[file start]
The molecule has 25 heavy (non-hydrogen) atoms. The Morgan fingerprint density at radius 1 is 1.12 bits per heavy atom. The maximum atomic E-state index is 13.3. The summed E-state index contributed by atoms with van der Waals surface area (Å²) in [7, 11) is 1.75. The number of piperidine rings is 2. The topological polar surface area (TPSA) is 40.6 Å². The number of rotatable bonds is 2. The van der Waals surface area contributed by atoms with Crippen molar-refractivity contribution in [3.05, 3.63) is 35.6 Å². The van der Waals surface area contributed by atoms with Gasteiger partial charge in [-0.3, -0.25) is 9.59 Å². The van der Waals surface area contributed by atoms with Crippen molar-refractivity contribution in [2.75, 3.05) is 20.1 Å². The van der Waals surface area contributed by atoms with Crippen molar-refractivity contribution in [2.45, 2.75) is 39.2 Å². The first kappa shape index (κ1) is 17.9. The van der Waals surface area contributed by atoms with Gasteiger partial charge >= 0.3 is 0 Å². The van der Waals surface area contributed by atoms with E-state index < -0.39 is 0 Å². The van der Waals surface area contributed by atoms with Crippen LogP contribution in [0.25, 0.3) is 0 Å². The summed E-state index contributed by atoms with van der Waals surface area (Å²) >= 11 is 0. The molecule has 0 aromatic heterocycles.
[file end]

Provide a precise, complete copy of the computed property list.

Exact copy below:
The molecule has 25 heavy (non-hydrogen) atoms. The Morgan fingerprint density at radius 1 is 1.12 bits per heavy atom. The maximum atomic E-state index is 13.3. The summed E-state index contributed by atoms with van der Waals surface area (Å²) in [7, 11) is 1.75. The number of piperidine rings is 2. The topological polar surface area (TPSA) is 40.6 Å². The number of rotatable bonds is 2. The van der Waals surface area contributed by atoms with Crippen molar-refractivity contribution in [3.05, 3.63) is 35.6 Å². The van der Waals surface area contributed by atoms with Gasteiger partial charge in [-0.3, -0.25) is 9.59 Å². The van der Waals surface area contributed by atoms with Crippen molar-refractivity contribution in [2.75, 3.05) is 20.1 Å². The van der Waals surface area contributed by atoms with Crippen molar-refractivity contribution in [2.45, 2.75) is 39.2 Å². The first kappa shape index (κ1) is 17.9. The van der Waals surface area contributed by atoms with Gasteiger partial charge >= 0.3 is 0 Å². The van der Waals surface area contributed by atoms with E-state index < -0.39 is 0 Å². The van der Waals surface area contributed by atoms with Crippen LogP contribution in [0.25, 0.3) is 0 Å². The summed E-state index contributed by atoms with van der Waals surface area (Å²) >= 11 is 0. The molecule has 0 aromatic heterocycles.